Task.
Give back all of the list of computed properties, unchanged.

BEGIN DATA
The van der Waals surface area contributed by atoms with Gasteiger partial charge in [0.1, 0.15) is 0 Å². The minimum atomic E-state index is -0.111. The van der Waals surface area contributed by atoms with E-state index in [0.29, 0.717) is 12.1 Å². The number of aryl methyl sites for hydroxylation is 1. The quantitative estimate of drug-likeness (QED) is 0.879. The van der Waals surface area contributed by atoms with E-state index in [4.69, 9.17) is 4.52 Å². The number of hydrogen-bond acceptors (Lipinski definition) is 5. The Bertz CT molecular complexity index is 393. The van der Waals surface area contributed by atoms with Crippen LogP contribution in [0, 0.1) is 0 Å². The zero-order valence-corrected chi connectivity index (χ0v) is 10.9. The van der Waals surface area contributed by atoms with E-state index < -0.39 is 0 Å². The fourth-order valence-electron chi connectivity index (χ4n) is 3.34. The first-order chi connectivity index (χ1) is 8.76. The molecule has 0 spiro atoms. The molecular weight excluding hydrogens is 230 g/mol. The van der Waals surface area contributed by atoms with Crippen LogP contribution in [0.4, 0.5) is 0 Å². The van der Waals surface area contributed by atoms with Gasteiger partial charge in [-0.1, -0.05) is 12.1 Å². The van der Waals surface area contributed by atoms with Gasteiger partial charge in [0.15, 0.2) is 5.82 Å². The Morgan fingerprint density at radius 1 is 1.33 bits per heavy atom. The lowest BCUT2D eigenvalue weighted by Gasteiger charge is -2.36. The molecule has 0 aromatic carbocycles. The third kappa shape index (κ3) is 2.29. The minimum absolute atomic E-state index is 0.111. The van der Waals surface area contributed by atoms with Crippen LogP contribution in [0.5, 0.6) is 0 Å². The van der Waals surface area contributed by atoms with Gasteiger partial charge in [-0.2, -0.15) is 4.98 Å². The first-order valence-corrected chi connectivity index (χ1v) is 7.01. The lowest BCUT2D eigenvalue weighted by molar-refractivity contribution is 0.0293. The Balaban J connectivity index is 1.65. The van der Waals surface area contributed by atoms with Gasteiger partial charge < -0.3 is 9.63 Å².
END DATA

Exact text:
The van der Waals surface area contributed by atoms with Gasteiger partial charge in [0.1, 0.15) is 0 Å². The minimum atomic E-state index is -0.111. The van der Waals surface area contributed by atoms with E-state index in [0.29, 0.717) is 12.1 Å². The number of aryl methyl sites for hydroxylation is 1. The quantitative estimate of drug-likeness (QED) is 0.879. The van der Waals surface area contributed by atoms with E-state index in [4.69, 9.17) is 4.52 Å². The number of hydrogen-bond acceptors (Lipinski definition) is 5. The Bertz CT molecular complexity index is 393. The van der Waals surface area contributed by atoms with Crippen LogP contribution in [0, 0.1) is 0 Å². The zero-order valence-corrected chi connectivity index (χ0v) is 10.9. The van der Waals surface area contributed by atoms with E-state index < -0.39 is 0 Å². The fourth-order valence-electron chi connectivity index (χ4n) is 3.34. The first-order chi connectivity index (χ1) is 8.76. The molecule has 0 spiro atoms. The molecular weight excluding hydrogens is 230 g/mol. The van der Waals surface area contributed by atoms with Crippen LogP contribution in [0.4, 0.5) is 0 Å². The van der Waals surface area contributed by atoms with Gasteiger partial charge in [-0.1, -0.05) is 12.1 Å². The van der Waals surface area contributed by atoms with Gasteiger partial charge in [0.15, 0.2) is 5.82 Å². The Morgan fingerprint density at radius 1 is 1.33 bits per heavy atom. The lowest BCUT2D eigenvalue weighted by Gasteiger charge is -2.36. The molecule has 0 aromatic carbocycles. The third kappa shape index (κ3) is 2.29. The minimum absolute atomic E-state index is 0.111. The van der Waals surface area contributed by atoms with Crippen LogP contribution in [0.5, 0.6) is 0 Å². The van der Waals surface area contributed by atoms with Gasteiger partial charge in [-0.2, -0.15) is 4.98 Å². The first-order valence-corrected chi connectivity index (χ1v) is 7.01. The lowest BCUT2D eigenvalue weighted by molar-refractivity contribution is 0.0293. The Balaban J connectivity index is 1.65. The van der Waals surface area contributed by atoms with Gasteiger partial charge < -0.3 is 9.63 Å².